161. Causes of the Situation.- Wise statesmen did not differ as to the causes of the existing state of affairs, or as to the needed remedy. The radical vice of the Confederation, Hamilton said, “was the principle of legislation for States as governments in their corporate or collective capacities, and as contra-distinguished from the individuals of whom they consist.” Washington said: “It is indispensable to the happiness of the individual States, that there should be lodged somewhere a superior power to regulate and goveru the general concerns of the Confederated Republic, without which the Union cannot be of any duration.” To a correspondent who urged the use of "influence" to check the disorders in Massachusetts that led to Shays's rebellion, he wrote: “Influence is not government. Let us have a government by which our lives, liberties, and properties will be secured, or let us know the worst."

162. Attempts to Strengthen the Government.-In 1781, before the Articles went into operation, Congress asked the States for power to levy a five per cent. ad valorem duty on imports. Rhode Island refused outright, and Virginia withdrew the consent that she had at first given. In 1784 Congress asked the States for power to prohibit, for fifteen years, the entrance into the country of vessels belonging to a foreign country not having a commercial treaty with the United States. Ten States gave the power conditionally, and three refused altogether. In 1785 Congress asked for a grant of power to levy duties on imports for twenty-five years, the States themselves to appoint the revenue officers, who should be accountable to Congress. All the States but Rhode Island formally complied, but New York did so on conditions equivalent to a refusal, and so the plan was defeated. As Von Holst tells us, Congress was viewed in the light of a foreign power, spite of the fact that it was composed of delegates from the body of the people.”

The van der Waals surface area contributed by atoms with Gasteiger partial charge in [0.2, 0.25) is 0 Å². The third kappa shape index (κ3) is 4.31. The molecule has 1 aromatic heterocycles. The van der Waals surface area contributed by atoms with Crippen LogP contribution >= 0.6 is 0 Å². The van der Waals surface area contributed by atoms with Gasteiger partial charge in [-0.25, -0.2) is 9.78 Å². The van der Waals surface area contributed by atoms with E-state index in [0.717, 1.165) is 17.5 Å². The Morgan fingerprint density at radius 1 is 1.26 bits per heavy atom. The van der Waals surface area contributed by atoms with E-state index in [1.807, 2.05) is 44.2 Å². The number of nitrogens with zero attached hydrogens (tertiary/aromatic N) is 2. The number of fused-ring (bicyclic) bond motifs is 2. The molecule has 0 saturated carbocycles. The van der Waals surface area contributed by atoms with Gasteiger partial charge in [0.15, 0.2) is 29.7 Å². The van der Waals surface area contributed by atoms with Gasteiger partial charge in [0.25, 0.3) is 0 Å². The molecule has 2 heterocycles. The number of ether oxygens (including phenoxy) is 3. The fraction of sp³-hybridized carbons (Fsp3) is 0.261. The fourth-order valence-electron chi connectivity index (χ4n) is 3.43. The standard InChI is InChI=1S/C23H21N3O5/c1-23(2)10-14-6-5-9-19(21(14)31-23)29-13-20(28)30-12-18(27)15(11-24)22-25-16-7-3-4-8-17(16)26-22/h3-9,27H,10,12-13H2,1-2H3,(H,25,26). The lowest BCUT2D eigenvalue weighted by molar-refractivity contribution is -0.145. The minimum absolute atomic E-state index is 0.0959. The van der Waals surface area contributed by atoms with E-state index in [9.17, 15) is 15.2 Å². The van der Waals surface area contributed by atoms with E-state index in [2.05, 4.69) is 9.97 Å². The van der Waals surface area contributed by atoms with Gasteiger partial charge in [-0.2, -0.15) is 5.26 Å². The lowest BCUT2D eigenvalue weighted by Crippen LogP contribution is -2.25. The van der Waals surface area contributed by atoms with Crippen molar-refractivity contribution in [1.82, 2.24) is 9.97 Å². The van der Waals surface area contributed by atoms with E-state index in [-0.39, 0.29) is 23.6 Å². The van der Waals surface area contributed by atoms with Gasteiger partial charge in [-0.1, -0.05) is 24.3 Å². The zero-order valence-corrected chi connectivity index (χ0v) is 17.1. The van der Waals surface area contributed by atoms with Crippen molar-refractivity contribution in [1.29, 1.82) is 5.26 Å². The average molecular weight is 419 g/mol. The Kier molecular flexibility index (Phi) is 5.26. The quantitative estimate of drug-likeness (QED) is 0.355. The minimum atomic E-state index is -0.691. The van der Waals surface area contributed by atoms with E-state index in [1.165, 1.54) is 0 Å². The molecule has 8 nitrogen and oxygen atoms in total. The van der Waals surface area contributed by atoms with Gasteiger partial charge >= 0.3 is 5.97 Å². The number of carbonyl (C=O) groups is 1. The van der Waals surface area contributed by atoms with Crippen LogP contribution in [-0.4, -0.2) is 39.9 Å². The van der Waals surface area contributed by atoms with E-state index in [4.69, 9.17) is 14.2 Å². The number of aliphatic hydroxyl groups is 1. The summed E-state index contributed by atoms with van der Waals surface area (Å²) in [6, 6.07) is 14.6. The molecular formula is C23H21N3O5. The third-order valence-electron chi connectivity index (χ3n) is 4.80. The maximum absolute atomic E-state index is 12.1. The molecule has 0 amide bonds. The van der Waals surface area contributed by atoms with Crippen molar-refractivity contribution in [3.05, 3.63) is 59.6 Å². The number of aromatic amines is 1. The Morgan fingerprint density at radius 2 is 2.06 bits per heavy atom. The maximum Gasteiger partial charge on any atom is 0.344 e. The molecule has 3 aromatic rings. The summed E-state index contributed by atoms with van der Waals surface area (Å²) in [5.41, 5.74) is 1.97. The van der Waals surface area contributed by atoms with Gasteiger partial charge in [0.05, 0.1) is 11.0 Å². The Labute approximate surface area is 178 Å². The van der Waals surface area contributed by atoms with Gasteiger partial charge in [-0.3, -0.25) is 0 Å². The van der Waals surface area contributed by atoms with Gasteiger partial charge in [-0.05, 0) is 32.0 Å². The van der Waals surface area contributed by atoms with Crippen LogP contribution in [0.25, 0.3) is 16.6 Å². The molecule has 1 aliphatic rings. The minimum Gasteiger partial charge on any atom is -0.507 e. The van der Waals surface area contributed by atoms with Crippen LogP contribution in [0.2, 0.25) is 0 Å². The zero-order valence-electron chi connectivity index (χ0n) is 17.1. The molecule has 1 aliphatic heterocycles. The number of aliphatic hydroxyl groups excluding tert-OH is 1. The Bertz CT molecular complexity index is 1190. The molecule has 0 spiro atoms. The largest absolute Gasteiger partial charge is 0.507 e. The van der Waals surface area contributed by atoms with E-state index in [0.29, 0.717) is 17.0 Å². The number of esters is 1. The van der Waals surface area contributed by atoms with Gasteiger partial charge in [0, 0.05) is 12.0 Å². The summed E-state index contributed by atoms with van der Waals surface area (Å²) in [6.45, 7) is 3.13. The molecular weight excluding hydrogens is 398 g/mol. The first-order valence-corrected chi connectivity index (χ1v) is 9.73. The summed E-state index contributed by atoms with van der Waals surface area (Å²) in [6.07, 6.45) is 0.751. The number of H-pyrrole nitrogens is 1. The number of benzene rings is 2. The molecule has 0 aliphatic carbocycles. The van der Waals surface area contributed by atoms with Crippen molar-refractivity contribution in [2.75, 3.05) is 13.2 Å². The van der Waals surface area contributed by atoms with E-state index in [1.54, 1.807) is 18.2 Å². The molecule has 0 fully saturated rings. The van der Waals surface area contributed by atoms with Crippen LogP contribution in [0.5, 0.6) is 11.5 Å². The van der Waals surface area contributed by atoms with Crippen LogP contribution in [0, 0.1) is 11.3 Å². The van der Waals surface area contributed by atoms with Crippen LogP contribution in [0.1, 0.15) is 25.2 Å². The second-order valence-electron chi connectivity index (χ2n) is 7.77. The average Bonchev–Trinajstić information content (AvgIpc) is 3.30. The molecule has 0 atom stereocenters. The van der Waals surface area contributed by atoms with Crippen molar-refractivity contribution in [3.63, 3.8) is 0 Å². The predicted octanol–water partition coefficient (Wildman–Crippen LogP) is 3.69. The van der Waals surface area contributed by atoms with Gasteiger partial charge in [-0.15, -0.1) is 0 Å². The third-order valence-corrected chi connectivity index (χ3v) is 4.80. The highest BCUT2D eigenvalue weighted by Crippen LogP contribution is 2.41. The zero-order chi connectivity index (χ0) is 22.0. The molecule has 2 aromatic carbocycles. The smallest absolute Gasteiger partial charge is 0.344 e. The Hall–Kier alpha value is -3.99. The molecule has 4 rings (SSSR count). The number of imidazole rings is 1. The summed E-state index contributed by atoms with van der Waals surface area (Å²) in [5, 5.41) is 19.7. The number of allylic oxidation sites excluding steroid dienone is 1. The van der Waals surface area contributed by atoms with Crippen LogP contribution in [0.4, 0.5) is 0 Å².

163. Causes of the Failures.-The ultimate causes of the defects of the government and of the failures to remedy them, lay in the current sentiments and habits, ignorance and passions, of the people. They were slow to see the sources of the prevalent evils, aud slower still to see the necessary remedy. Having but recently escaped from the evils that one strong government had inflicted upon

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1 See Hinsdale, The Old Northwest, Chaps. XI.-XIII. controversies are given in this work, Chap. XLI.

them, they were not in haste to set up another strong one. Some thought King George as good a king as “King Cong.” The problem to be solved was really one of great difficulty, involving the adjustment of the State and General Governments. The States were often narrow-minded and jealous. There was an excess of State pride, and a sad lack of National feeling. Federal government was little understood. Few men saw that legitimate trade is mutually advantageous; while States legislated on the principle that the true way to build up themselves was to pull down their neighbors. And finally, there were men of influence who acted from no general principles whatever, but from motives of pure selfishness,-men who believed that they would better thrive in business or politics in the midst of confusion and distress than in the midst of peace and prosperity.